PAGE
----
I thought perhaps I would jot a few notes on the various gear I’ve brought with me. I’m nothing if not a gadget junkie and especially if they have maps and GPS.
I can’t recall how long ago I bought this bike computer but it was a long time ago. The Garmin 820 is now a bit dated but there are newer models that are very similar. And what I’ll describe below can no doubt be done with them as well.
There are two capabilities I have taken advantage of on this trip that I hope others use as well but they require some setup. The first is LiveTrack and the second is Courses.
I won’t try to repeat everything that Garmin explains just as well here, but in a nutshell, the LiveTrack feature allows you to share a real-time view of your location on a map during a ride, so friends and family can follow along. You (the rider) must install the Garmin Connect app on your phone first and then pair the phone (via Bluetooth) to the bike computer. You pair once and then on a ride you just start the LiveTrack using the mobile phone app. An email is sent to the people you have setup using the app and they get an email with a link to a map they can watch.
Using a ‘Course’ essentially allows me to watch my bike computer to see where I should turn next on a pre-loaded route of my or someone else’s creation. If you google around you will find there are a variety of ways to set this up.
This is the way I like to do it:
I first choose an area I want to ride and then go to https://www.gmap-pedometer.com/. This is a simple map site that has been around for years. Good for walkers/runners/bicyclists to sketch out a route and show you the distance. I won’t explain how to do that but it’s pretty easy. Once you have created the route you want using this tool, you can save it using the directions here as a GPX file. And once you have a GPX file you can ‘import’ it to the Garmin Connect website here. Once you’ve imported the course, it can be sent to the Garmin device of your choice via Garmin Express. Express is a desktop/laptop app that syncs data to/from a device like the Garmin Edge 820.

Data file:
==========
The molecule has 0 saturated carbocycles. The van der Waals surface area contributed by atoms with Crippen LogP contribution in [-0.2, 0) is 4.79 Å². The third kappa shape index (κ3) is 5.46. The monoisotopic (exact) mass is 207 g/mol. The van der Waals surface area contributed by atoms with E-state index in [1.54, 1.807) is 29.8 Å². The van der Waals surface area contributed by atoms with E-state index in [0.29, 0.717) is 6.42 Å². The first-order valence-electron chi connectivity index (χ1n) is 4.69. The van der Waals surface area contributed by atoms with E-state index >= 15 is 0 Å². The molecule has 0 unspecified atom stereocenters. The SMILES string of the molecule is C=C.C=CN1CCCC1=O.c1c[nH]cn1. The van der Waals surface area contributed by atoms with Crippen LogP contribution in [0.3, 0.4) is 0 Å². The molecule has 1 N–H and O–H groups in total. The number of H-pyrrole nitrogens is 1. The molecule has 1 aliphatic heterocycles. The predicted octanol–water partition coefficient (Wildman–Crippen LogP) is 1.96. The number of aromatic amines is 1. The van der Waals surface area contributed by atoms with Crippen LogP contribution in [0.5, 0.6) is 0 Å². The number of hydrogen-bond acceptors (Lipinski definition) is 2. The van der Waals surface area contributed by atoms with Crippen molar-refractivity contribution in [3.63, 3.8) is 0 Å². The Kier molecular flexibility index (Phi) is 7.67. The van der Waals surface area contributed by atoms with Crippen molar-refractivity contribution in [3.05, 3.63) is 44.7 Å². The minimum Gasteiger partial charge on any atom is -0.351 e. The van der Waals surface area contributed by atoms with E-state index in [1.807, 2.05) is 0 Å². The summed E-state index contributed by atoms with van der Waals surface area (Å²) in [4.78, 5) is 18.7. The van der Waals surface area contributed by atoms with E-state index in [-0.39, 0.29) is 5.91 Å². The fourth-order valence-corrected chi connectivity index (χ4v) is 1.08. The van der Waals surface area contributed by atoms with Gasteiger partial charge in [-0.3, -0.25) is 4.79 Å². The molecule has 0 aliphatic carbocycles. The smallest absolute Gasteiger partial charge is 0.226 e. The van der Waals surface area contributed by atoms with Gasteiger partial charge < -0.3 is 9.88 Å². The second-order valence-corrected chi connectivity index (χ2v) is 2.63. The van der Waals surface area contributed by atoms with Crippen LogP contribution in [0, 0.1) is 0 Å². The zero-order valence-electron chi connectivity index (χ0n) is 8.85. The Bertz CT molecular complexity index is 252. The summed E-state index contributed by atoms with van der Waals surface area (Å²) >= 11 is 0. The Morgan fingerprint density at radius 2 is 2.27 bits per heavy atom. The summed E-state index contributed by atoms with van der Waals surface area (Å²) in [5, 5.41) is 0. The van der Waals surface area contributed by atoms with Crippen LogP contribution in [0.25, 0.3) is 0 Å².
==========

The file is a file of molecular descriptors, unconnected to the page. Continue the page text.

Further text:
Once you’ve synced your Garmin bike computer, the course is there to find by name. (So don’t forget to name it when you import the GPX.)
When I’m ready to ride, I start the bike computer and select the course. The bike computer display shows me the turns that are coming up so that I can simply follow the course as I cycle. If you get off track, the computer beeps and let’s you know. Granted, a paper map or even google maps on your phone is handy too but I find the convenience of the bike computer pretty handy. This does of course depend on GPS working really well so if for any reason that is sketchy … it just doesn’t work. It can reacquire if GPS starts working again. But to avoid the frustration, it never hurts to have a backup map. 😉